May 26, 2012
More bits and pieces have been added to our Locost frame. Mostly bits, thoiugh. Only a few pieces. Seat belt brackets and suspension pickups were among the latest additions. The seat belt brackets used up a lot of filler wire, with triple-padded beads on the inside and even more beads on the outside. They may not be pretty, but at least they won't be going anywhere in an accident. As a matter of fact, we might've even made them too strong. I'm not sure you'd want to be in the car during any sort of maneuver that would tear the brackets loose.
The chassis is getting pretty heavy now. I'd estimate it at around 150 lbs. I can barely move the thing from the table to the floor by myself anymore. Yes, I'm a weakling, but it's not only heavy, it's big. However, the good news is, with most of the attachments out of the way it's starting to feel like most of the welding is behind us, and the era of frame building is drawing to a close. So we're spending more time now with the donor parts, making sure everything is going to fit. So far so good, although there isn't a lot of room to spare.
Without any body or interior panels in place, the car seems really small. It's the same sort of impression you get when you walk through a wood-framed house. The rooms look too small and too close together. It's not until the walls go up that the house starts to feel spacious. Same with the Locost, we think. The transmission is right there next to your leg, the engine's just in front of your feet, and the nose of the differential is directly below your resting elbow. But you won't see any of that when the car's on the road
We finally drilled attachment holes in the front suspension shock plates and shock brackets, a job we'd been putting off since January because it looked like it might be beyond our meager but well-documented fabrication skills. However we measured the brackets as precisely as we could, and after drilling 1/4" pilot holes we only had to work with a round file for an hour or so to actually get the holes centered. Makeshift jigs (our favorite kind) were then used to transfer the holes to the shock plates, and the brackets are now bolted to the semi-painted A-arms.
We'd originally thought that bolting the front shock brackets to the A-arms would be a cool idea, allowing us to tinker with the spring motion ratio by moving the lower shock mounts back and forth. However, now that we've done it, that sounds like way too much work. We now think the shocks will be fine right where they are. Of course the mounts are a little heavier now than they would've been if we'd stuck with the book design and just welded them to the A-arms, but again we have to ask ourselves, how good would that look?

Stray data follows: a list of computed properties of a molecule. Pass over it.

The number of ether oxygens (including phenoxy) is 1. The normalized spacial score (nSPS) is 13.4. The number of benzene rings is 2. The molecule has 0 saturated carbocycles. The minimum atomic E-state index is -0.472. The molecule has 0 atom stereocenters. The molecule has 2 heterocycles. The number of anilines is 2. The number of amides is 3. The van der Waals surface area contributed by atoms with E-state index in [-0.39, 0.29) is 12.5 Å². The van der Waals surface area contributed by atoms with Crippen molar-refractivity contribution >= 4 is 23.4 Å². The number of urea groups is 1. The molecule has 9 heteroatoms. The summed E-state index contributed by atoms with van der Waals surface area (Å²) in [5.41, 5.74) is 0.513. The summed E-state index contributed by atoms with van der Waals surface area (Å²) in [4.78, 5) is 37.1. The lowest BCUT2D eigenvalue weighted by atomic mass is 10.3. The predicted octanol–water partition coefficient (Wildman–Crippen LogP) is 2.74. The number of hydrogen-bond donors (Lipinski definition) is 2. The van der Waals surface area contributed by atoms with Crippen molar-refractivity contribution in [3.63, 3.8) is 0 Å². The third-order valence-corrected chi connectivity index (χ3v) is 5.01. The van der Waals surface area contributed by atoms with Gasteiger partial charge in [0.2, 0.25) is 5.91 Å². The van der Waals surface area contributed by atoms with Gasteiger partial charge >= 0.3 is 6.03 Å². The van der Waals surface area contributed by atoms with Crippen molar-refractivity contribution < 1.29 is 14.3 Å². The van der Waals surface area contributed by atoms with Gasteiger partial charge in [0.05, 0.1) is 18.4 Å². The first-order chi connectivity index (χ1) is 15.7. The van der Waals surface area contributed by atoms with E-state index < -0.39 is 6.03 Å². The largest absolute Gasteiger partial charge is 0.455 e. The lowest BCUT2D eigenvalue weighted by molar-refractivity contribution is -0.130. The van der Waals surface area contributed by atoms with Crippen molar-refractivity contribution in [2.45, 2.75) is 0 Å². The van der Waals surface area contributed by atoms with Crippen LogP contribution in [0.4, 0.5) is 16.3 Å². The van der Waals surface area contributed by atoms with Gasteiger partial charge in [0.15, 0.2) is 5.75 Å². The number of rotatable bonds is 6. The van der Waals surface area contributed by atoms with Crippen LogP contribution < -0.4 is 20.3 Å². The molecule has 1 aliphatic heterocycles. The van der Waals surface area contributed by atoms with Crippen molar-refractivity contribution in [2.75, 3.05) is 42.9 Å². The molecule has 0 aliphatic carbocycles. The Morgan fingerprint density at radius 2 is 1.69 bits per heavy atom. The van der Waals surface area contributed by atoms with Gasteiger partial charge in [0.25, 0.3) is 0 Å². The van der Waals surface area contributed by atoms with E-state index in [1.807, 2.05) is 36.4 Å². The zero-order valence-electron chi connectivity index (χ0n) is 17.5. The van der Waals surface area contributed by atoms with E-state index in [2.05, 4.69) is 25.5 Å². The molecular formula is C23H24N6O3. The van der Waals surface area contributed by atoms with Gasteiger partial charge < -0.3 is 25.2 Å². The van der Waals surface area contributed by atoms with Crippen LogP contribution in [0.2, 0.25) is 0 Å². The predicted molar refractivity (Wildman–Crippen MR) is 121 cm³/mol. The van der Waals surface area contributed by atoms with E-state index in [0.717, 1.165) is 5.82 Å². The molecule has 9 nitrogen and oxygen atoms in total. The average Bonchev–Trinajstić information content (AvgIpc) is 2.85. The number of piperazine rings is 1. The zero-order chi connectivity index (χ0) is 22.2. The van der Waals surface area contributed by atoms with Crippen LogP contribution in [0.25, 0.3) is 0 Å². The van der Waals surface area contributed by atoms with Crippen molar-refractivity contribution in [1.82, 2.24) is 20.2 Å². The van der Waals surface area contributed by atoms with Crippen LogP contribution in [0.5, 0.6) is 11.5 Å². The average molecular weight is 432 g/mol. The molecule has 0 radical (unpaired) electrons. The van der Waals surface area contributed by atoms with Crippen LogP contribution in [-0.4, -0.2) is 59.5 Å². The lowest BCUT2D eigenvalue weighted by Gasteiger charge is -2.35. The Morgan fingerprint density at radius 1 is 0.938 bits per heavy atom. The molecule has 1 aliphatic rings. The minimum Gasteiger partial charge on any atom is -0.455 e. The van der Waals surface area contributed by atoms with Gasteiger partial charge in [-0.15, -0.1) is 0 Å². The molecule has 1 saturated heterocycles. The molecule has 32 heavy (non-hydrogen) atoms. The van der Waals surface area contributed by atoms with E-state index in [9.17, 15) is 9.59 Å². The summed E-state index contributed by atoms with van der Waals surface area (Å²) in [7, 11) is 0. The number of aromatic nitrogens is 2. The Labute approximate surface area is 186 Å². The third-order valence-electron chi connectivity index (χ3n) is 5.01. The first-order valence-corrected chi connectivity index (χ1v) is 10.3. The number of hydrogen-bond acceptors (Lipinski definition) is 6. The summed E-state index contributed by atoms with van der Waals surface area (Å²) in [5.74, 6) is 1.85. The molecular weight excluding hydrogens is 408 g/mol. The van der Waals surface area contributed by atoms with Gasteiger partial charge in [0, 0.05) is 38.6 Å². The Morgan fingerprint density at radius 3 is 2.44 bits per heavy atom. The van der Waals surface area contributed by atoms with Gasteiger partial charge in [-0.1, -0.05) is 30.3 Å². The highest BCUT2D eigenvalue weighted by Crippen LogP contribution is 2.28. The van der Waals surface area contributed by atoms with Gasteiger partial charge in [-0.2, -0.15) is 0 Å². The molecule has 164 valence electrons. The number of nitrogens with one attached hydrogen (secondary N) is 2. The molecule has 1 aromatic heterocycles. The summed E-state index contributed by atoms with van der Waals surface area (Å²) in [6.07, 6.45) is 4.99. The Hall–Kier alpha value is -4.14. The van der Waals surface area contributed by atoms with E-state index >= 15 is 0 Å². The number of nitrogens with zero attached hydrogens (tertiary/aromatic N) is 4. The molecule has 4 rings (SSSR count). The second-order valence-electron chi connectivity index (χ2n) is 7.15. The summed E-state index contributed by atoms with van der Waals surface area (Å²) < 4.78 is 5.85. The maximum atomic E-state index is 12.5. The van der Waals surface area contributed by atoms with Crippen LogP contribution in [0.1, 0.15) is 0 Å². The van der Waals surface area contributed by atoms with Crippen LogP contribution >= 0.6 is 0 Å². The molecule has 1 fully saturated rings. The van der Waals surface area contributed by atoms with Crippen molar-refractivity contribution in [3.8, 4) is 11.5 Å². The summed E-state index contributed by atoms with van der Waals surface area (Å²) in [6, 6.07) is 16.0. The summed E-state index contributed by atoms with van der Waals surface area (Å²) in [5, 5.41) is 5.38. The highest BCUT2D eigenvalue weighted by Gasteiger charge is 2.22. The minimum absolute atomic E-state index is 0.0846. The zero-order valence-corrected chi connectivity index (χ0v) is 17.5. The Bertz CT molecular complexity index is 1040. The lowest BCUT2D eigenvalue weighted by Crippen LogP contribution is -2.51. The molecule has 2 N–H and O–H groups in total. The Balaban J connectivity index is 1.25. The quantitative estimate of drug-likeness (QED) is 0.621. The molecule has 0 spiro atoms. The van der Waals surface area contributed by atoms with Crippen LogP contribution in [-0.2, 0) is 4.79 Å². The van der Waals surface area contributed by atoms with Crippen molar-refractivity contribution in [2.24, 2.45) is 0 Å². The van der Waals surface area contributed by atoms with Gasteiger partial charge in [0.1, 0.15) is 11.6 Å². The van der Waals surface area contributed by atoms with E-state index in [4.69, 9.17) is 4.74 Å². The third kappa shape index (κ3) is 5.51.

Attaching the front suspension to the frame for the first time was pretty exciting. For several years now we've been working on a design to adapt the MGB front suspension to a Locost, starting way back in '06 with the A-arms we built for the mock up frame. Back then we didn't realize that caster had to be built into the design, and we more or less went with the book suspension. Over the years we've refined the design into what you see here, however until last week we weren't 100% sure everything would work the way we drew it up.
The fact is, as we've proven on many occasions, anything could've gone wrong. Any one of our measurements could've been miscalculated. Any part could've been built incorrectly. The design itself could've been flawed. So when we bolted the spindle to the A-arms and fed the assembly into the pickups, it was great to see the bushing tubes line up with the brackets, and excellent to see the bolts go in so easily. But the coolest result was when we lifted up the bottom A-arm, and everything rotated freely and easily through a wide range of bump and droop. And just like that, another miracle.
One thing we did fairly late in the design game was modify the lower rear brackets in the front suspension. Brackets like this are supposed to have enough flexibility that tightening the nut and bolt will clamp the bushing so it can't rotate and wear against the bolt. Book brackets are designed to do that, but our lower rear brackets aren't book brackets. So we decided to leave the rear arms of these brackets unwelded, shaving 1/16" off the bottom of those arms so they can be clamped to the bushing and won't rub against the frame when the suspension flexes. We hope it works.
The next hurdle in our little project is the rear suspension. We basically have to take the rear axle apart, cut and grind away the old M.G.-style spring perch brackets, and weld on new Locost-style trailing arm ones. We're not too worried about welding up the new brackets, but we're a little concerned about welding the trailing links. Not that they wouldn't be strong enough if we welded them ourselves, but you know, they have to look good too. So I solicited my old TIG-welding chum and hope to borrow on his expertise in the near future.
Once we confirm the rear suspension is going to work, I think we'll start building the engine bay shelf. It's an important piece to get just right, since it's going to locate the pedals and steering column. And it's another part of the car that we've been designing for a long time. Our latest iteration is based on measurements taken from a variety of cars that range from a 1997 Miata to a 2002 Miata. If the math is correct and our luck holds, obviously a risky proposition, we'll expect the pedals and steering to work at least as well as the front suspension.
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